11. 11.
    Baddeley, M.: Herding, social influence and expert opinion. J. Econ. Methodol. 20, 35–44 (2013)Google Scholar
  12. 12.
    Bailey, D.H., Borwein, J.M., Brent, R.P., Reisi, M.: Reproducibility in computational science: a case study: randomness of the digits of Pi. Exp. Math. (2016).
  13. 13.
    Becker, G.: Accounting for Tastes. Harvard University Press, Cambridge (1996); Coase, R.: Essays on Economics and Economists. University of Chicago Press, Chicago (1994)Google Scholar
  14. 14.
    Coe, R.: Its the effect size, stupid: what effect size is and why it is important. In: Paper presented at the 2002 Annual Conference of the British Educational Research Association, University of Exeter, Exeter, Devon, England, September 12–14 (2002).
  15. 15.
    Cohen, J.: Statistical Power Analysis for the Behavioral Sciences. Routledge, New York (1977)Google Scholar
  16. 16.
    Deaton, A.: Instruments, randomization, and learning about development. J. Econ. Lit. 48, 424–455 (2010)Google Scholar
  17. 17.
    Fanelli, D.: How many scientists fabricate and falsify research? A systematic review and meta-analysis of survey data. PLOS One 4 (2009).
  18. 18.
    Fidler, F., Thomason, N., Cumming, G., Finch, S., Lee, J.: Editors can lead researchers to confidence intervals, but can’t make them think: statistical reform lessons from medicine. Psychol. Sci. 15, 119–126 (2004)Google Scholar
  19. 19.
    Friedman, M.: The methodology of positive economics. In: Friedman, M. (ed.) Essays in Positive Economics, pp. 3–43. University of Chicago Press, Chicago (1953)Google Scholar
  20. 20.
    Gallo, A.: A refresher on statistical significance. Harvard Business Review (2016).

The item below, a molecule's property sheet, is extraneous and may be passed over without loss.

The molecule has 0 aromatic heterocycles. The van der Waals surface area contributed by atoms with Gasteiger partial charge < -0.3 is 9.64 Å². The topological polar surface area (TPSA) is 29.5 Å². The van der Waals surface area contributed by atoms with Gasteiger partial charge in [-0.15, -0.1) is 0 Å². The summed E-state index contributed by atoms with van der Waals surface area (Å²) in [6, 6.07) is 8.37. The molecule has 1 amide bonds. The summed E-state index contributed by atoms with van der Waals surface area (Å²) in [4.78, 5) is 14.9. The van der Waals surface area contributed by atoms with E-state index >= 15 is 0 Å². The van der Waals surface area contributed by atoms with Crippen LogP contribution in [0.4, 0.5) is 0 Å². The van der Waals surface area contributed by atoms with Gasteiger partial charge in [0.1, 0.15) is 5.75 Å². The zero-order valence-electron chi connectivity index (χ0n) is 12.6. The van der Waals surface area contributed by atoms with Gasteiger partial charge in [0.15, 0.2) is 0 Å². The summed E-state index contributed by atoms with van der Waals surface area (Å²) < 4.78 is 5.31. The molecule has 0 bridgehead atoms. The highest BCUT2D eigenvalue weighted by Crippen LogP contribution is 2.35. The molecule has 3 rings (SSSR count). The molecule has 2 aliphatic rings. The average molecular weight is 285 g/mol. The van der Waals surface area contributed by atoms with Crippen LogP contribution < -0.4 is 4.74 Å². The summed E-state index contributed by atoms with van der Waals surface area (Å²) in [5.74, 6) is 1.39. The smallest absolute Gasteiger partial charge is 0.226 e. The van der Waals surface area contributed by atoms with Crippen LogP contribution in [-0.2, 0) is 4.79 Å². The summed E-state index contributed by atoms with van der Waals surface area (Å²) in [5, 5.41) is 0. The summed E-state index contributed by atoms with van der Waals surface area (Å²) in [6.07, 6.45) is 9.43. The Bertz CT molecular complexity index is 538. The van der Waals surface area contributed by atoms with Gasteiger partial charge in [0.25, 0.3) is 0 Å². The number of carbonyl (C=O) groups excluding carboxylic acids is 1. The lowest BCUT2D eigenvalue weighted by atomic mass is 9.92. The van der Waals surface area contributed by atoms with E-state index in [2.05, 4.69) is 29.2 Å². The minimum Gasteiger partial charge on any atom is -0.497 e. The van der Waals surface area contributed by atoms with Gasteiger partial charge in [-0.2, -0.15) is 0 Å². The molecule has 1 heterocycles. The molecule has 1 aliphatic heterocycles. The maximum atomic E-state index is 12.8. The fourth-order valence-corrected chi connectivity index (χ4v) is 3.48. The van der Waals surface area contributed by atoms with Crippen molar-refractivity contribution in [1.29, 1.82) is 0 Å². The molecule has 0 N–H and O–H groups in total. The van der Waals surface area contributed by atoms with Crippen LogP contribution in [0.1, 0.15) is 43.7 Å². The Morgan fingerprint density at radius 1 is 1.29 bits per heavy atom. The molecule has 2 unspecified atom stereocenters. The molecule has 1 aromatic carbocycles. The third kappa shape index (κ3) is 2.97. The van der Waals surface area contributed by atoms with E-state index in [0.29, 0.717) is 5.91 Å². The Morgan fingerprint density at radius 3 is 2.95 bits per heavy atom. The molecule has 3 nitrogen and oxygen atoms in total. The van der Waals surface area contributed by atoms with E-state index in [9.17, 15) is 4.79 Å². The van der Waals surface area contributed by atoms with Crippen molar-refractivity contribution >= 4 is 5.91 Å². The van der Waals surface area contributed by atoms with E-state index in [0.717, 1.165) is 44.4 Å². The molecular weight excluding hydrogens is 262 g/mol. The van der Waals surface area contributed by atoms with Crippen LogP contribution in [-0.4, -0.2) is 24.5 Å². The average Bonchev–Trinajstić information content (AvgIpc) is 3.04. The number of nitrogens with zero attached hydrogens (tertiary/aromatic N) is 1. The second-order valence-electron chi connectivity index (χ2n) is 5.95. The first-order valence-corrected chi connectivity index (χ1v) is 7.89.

21. 21.
    Harford, T.: Big data: are we making a big mistake? Financial Times (2014).
  22. 22.
    Keynes, J.M.: The General Theory of Employment, Interest and Money. Macmillan, London (1936)Google Scholar
  23. 23.
    Leibenstein, H.: Allocative efficiency vs. X-efficiency. Am. Econ. Rev. 56, 392–415 (1966)Google Scholar
  24. 24.
    Munafõ, M.R., Smith, G.D.: Replication is not enough. Nature: Int. J. Sci. 553, 400–401 (2018).
  25. 25.
    McCloskey, D.: The loss function has been mislaid: the rhetoric of significance tests. Am. Econ. Rev. 75, 201–205 (1985)Google Scholar
  26. 26.
    McCloskey, D.: The insignificance of statistical significance. Sci. Am. 72, 32–33 (1995)CrossRefGoogle Scholar
  27. 27.
    McCloskey, D.N., Ziliak, S.: The standard error of regressions. J. Econ. Lit. 34, 97–114 (1996)Google Scholar
  28. 28.
    McCrum-Gardner, E.: Sample size and power calculations made simple. Int. J. Ther. Rehabil. 17, 10–14 (2010)Google Scholar
  29. 29.
    Morrison, D.E., Henkel, R.E.: The Significance Test Controversy: A Reader. Aldine, Chicago (1970)Google Scholar
  30. 30.
    Qualtrics. Calculating sample size (2018).
  31. 31.
    Simon, H.A.: Behavioral Economics. In: Eatwell, J., Millgate, M., Newman, P. (eds.) The New Palgrave: A Dictionary of Economics. Macmillan, London (1987)Google Scholar
  32. 32.
    Taleb, N.N.: The Black Swan: The Impact of the Highly Improbable. Random House, New York (2007)Google Scholar
  33. 33.
    Thompson, B.: Why encouraging effect size reporting is not working: the etiology of researcher resistance to changing practices. J. Psychol. 133, 133–141 (1999)Google Scholar
  34. 34.
    Wasserstein, R.L., Lazar, N.A.: The ASA’s statement on p-values: context, process, and purpose. Am. Stat. 70, 129–133 (2016).
  35. 35.
    Ziliak, S., McCloskey, D.N.: Size matters: the standard error of regressions in the American economic. Rev. J. Socio-Econ. 33, 527–546Google Scholar
  36. 36.
    Ziliak, S., McCloskey, D.N.: The Cult of Statistical Significance: How the Standard Error Costs Jobs, Justice, and Lives. University of Michigan Press, Ann Arbor (2008)Google Scholar

Copyright information

© Springer Nature Switzerland AG 2020

Authors and Affiliations

  1. 1.Dean, University of Dundee School of Business (UDSB)DundeeScotland, UK
  2. 2.Chair Professor of Behavioural and Institutional Economics, and Co-operativesDundeeScotland, UK

Personalised recommendations